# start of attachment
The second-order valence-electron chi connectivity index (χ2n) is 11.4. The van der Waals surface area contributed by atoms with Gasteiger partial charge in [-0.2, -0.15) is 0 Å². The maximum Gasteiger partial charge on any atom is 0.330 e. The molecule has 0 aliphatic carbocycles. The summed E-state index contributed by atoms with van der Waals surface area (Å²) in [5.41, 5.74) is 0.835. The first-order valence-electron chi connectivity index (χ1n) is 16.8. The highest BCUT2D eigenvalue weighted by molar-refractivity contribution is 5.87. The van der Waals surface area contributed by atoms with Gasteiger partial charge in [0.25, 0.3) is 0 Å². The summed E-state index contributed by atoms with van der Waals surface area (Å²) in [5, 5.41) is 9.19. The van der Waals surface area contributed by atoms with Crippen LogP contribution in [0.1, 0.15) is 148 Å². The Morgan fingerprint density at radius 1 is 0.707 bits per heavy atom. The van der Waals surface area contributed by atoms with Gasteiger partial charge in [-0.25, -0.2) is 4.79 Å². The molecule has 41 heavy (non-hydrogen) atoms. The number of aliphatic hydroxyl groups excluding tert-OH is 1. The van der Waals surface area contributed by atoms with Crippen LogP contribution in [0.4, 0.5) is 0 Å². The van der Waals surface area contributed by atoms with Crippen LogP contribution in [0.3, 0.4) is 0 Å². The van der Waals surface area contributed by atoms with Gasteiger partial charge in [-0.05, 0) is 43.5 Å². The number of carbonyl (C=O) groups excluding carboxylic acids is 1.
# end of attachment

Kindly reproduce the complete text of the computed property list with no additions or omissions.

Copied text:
The second-order valence-electron chi connectivity index (χ2n) is 11.4. The van der Waals surface area contributed by atoms with Gasteiger partial charge in [-0.2, -0.15) is 0 Å². The maximum Gasteiger partial charge on any atom is 0.330 e. The molecule has 0 aliphatic carbocycles. The summed E-state index contributed by atoms with van der Waals surface area (Å²) in [5.41, 5.74) is 0.835. The first-order valence-electron chi connectivity index (χ1n) is 16.8. The highest BCUT2D eigenvalue weighted by molar-refractivity contribution is 5.87. The van der Waals surface area contributed by atoms with Gasteiger partial charge in [0.25, 0.3) is 0 Å². The summed E-state index contributed by atoms with van der Waals surface area (Å²) in [5, 5.41) is 9.19. The van der Waals surface area contributed by atoms with Crippen LogP contribution in [0.1, 0.15) is 148 Å². The Morgan fingerprint density at radius 1 is 0.707 bits per heavy atom. The van der Waals surface area contributed by atoms with Gasteiger partial charge in [-0.25, -0.2) is 4.79 Å². The molecule has 41 heavy (non-hydrogen) atoms. The number of aliphatic hydroxyl groups excluding tert-OH is 1. The van der Waals surface area contributed by atoms with Crippen LogP contribution in [0.4, 0.5) is 0 Å². The van der Waals surface area contributed by atoms with Crippen LogP contribution in [0.3, 0.4) is 0 Å². The van der Waals surface area contributed by atoms with Gasteiger partial charge in [-0.05, 0) is 43.5 Å². The number of carbonyl (C=O) groups excluding carboxylic acids is 1.